“It was a big surprise,” said Reiman with the Norfolk Police Department. “What we all expected was an animal as small as a calf that would actually fit in a vehicle, not the big animal that we actually found there.”
The animal named Howdy Doody is a 2,200-pound, 9-year-old Watusi-Longhorn mix steer that looks more like a dog than a fierce fighting bull. His owner, Lee Meyer, said Howdy Doody enjoys walking on leash, getting treats and, yes, feeling the wind blow past his face while they ride. Howdy Doody also knows some commands like “back up” and “come here”.
Meyers lives in Neligh, Neb. In , Howdy Doody became a local celebrity through his appearances at parades – during which he often sat next to the mayor in a modified Crown Victoria. But in Norfolk, a city of 24,000 people, officials deemed the duo’s ride a safety hazard. After the mayor was stopped by police, he was given a warning for visual obstruction and an unsafe load. He was also asked to drive Howdy Doody home.
“I mean, there aren’t a lot of options,” Reimann said. “What do you expect me or anyone to do with an animal that weighs over 1,500 pounds in the middle of a city? It’s not like I’m going to take him to the dog pound. There was only one way, and that was to let the gentleman go back to his house.
How did a huge diversion wind up inside a crown wig? It was the result of what Meyer described as an “aha moment” seven years ago when she was wondering how she could drive with her beloved pet.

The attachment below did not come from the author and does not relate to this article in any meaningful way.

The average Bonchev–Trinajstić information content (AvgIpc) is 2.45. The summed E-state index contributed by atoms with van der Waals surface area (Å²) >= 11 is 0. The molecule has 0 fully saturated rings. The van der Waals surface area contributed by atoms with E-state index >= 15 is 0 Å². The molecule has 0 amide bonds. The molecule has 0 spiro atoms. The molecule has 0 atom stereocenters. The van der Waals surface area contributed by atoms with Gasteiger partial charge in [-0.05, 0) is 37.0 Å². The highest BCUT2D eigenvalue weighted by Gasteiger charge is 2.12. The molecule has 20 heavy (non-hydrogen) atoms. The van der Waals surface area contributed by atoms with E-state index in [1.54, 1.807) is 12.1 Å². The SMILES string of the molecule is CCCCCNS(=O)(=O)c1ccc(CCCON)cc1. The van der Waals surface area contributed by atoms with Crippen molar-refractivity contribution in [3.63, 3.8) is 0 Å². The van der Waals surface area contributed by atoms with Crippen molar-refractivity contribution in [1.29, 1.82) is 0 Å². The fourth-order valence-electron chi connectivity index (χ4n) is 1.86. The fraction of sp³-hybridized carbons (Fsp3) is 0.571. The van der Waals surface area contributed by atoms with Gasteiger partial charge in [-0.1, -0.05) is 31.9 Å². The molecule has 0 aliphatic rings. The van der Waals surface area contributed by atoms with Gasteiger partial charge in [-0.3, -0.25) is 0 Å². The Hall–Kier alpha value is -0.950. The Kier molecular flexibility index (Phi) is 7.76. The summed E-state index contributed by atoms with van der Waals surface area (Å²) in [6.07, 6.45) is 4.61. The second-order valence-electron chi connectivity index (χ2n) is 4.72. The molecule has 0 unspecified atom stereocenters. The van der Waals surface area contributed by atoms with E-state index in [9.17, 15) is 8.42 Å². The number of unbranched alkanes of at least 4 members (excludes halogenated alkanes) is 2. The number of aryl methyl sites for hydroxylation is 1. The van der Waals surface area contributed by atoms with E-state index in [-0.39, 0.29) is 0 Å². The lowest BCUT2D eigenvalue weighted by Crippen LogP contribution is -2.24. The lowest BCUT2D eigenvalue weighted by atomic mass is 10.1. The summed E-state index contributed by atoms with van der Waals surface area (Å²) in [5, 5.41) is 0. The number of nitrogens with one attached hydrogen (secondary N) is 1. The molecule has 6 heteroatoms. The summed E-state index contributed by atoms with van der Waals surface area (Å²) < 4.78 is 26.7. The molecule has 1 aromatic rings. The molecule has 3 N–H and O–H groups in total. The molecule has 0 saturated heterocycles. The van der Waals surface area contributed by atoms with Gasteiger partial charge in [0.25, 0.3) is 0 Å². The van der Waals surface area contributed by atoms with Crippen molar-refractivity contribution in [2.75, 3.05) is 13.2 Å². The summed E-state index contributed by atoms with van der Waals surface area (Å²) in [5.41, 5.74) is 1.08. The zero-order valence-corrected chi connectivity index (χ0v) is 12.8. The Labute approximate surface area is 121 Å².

“My granddaughter thought it was a bad idea and that it would never work,” Meyer told The Post. “So I said, ‘Well, Grandpa can do anything, but it might take me a while.’ I wanted to prove her wrong.
The 63-year-old retired machinist spent two months tinkering with his car, an old police cruiser. He strengthened the platform, suspension and frame. He put a gate on the side and a plexiglass barrier. Then came the finishing touches: miniature horns adorning the car’s hood and a plate that reads “BOY & DOG.”
Since then, Howdy Doody — who Meyer bought from a breeder in Ohio at 6 months old — has been riding shotgun to places around Nelik. On long trips, the steer rides in a trailer, but Howdy Doody “likes the car better,” Meyer said.
“Howdy Doody is probably the most spoiled steer in all of northeast Nebraska,” said the mayor’s wife, Rhonda.
Meyer makes sure the weather is perfect before each drive, he said: “It can’t be hot and it can’t be when it’s too cold in the winter. Like I said, he’s spoiled. Sometimes, Meyer stops at the gas station to buy Howdy Doody ice cream — though the treats are usually Cattle cubes or compressed alfalfa pellets.
Meyer began caring for Howdy Doody, along with another longhorn named Mabel and six bison, after he retired and his children were grown. “Everybody’s gotta do something, right?” Mayer said. “I had some land and some time, and this is what I decided to do.”
Although Howdy Doody was already known locally after his parade performances, his popularity has now reached new heights after a video of him riding in Norfolk went viral. Clips taken by news channel Nebraska are top-grossing 11 million views On the X platform, formerly known as Twitter.
Although Norfolk still has beef and can’t bring Howdy Doody back there, Meyer said the traffic stop won’t stop him from driving his beloved steer.
“We’re going to go to Norfolk’s Oktoberfest – that’s why we’re doing a trial run there,” the mayor said. “I don’t think we’ll be back. But…it’s going to take a lot to stop one man and his leadership.
And as for the granddaughter, she tried to impress by figuring out how to drive the Howdy Doody: “She thought the police stop was funny, but I didn’t admit I was successful. He says I am not a movie star, I am just a driver.